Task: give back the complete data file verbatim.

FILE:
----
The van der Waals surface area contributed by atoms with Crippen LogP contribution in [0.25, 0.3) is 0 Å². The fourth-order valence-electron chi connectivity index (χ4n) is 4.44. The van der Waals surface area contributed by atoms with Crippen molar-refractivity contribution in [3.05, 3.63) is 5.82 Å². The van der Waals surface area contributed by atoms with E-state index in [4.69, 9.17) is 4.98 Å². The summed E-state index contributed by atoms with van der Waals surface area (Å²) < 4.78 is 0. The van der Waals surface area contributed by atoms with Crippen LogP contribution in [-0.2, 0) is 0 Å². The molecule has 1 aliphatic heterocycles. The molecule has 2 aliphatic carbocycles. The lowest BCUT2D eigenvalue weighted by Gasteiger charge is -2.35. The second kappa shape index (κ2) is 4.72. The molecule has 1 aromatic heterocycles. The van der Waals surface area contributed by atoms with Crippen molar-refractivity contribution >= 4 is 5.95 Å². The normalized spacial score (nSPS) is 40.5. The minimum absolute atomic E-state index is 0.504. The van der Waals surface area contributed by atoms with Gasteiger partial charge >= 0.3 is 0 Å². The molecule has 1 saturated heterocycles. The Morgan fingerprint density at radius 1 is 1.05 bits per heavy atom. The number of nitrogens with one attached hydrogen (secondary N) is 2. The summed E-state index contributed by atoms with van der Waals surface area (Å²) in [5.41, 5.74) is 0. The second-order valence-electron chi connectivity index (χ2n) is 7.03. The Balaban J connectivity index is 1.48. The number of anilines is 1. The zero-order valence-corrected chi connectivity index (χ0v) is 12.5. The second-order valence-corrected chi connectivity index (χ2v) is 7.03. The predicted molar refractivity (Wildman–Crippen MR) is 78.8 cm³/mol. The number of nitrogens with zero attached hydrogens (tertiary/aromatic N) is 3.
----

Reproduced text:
The van der Waals surface area contributed by atoms with Crippen LogP contribution in [0.25, 0.3) is 0 Å². The fourth-order valence-electron chi connectivity index (χ4n) is 4.44. The van der Waals surface area contributed by atoms with Crippen molar-refractivity contribution in [3.05, 3.63) is 5.82 Å². The van der Waals surface area contributed by atoms with E-state index in [4.69, 9.17) is 4.98 Å². The summed E-state index contributed by atoms with van der Waals surface area (Å²) < 4.78 is 0. The van der Waals surface area contributed by atoms with Crippen LogP contribution in [-0.2, 0) is 0 Å². The molecule has 1 aliphatic heterocycles. The molecule has 2 aliphatic carbocycles. The lowest BCUT2D eigenvalue weighted by Gasteiger charge is -2.35. The second kappa shape index (κ2) is 4.72. The molecule has 1 aromatic heterocycles. The van der Waals surface area contributed by atoms with Crippen molar-refractivity contribution >= 4 is 5.95 Å². The normalized spacial score (nSPS) is 40.5. The minimum absolute atomic E-state index is 0.504. The van der Waals surface area contributed by atoms with Gasteiger partial charge >= 0.3 is 0 Å². The molecule has 1 saturated heterocycles. The Morgan fingerprint density at radius 1 is 1.05 bits per heavy atom. The number of nitrogens with one attached hydrogen (secondary N) is 2. The summed E-state index contributed by atoms with van der Waals surface area (Å²) in [5.41, 5.74) is 0. The second-order valence-electron chi connectivity index (χ2n) is 7.03. The Balaban J connectivity index is 1.48. The number of anilines is 1. The zero-order valence-corrected chi connectivity index (χ0v) is 12.5. The second-order valence-corrected chi connectivity index (χ2v) is 7.03. The predicted molar refractivity (Wildman–Crippen MR) is 78.8 cm³/mol. The number of nitrogens with zero attached hydrogens (tertiary/aromatic N) is 3.